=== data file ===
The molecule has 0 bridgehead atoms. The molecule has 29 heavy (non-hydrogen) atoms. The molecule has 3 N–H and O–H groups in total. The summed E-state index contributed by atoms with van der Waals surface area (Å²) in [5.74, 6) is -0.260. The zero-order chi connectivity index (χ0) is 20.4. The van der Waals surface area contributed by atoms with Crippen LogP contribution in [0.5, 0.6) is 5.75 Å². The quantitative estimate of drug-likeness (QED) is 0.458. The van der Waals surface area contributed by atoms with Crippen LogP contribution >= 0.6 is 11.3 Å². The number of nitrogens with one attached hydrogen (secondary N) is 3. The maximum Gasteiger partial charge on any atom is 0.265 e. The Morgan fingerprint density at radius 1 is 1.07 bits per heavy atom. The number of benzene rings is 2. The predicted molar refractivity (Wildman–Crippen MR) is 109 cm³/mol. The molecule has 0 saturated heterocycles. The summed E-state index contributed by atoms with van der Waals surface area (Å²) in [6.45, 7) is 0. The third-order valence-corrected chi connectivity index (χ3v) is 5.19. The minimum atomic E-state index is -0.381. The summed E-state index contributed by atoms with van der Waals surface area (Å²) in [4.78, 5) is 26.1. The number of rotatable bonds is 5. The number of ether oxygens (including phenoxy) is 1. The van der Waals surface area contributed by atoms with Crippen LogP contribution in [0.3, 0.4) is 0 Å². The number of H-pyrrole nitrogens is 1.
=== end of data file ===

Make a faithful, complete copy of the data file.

The molecule has 0 bridgehead atoms. The molecule has 29 heavy (non-hydrogen) atoms. The molecule has 3 N–H and O–H groups in total. The summed E-state index contributed by atoms with van der Waals surface area (Å²) in [5.74, 6) is -0.260. The zero-order chi connectivity index (χ0) is 20.4. The van der Waals surface area contributed by atoms with Crippen LogP contribution in [0.5, 0.6) is 5.75 Å². The quantitative estimate of drug-likeness (QED) is 0.458. The van der Waals surface area contributed by atoms with Crippen LogP contribution >= 0.6 is 11.3 Å². The number of nitrogens with one attached hydrogen (secondary N) is 3. The maximum Gasteiger partial charge on any atom is 0.265 e. The Morgan fingerprint density at radius 1 is 1.07 bits per heavy atom. The number of benzene rings is 2. The predicted molar refractivity (Wildman–Crippen MR) is 109 cm³/mol. The molecule has 0 saturated heterocycles. The summed E-state index contributed by atoms with van der Waals surface area (Å²) in [6.45, 7) is 0. The third-order valence-corrected chi connectivity index (χ3v) is 5.19. The minimum atomic E-state index is -0.381. The summed E-state index contributed by atoms with van der Waals surface area (Å²) in [4.78, 5) is 26.1. The number of rotatable bonds is 5. The number of ether oxygens (including phenoxy) is 1. The van der Waals surface area contributed by atoms with Crippen LogP contribution in [0.3, 0.4) is 0 Å². The number of H-pyrrole nitrogens is 1.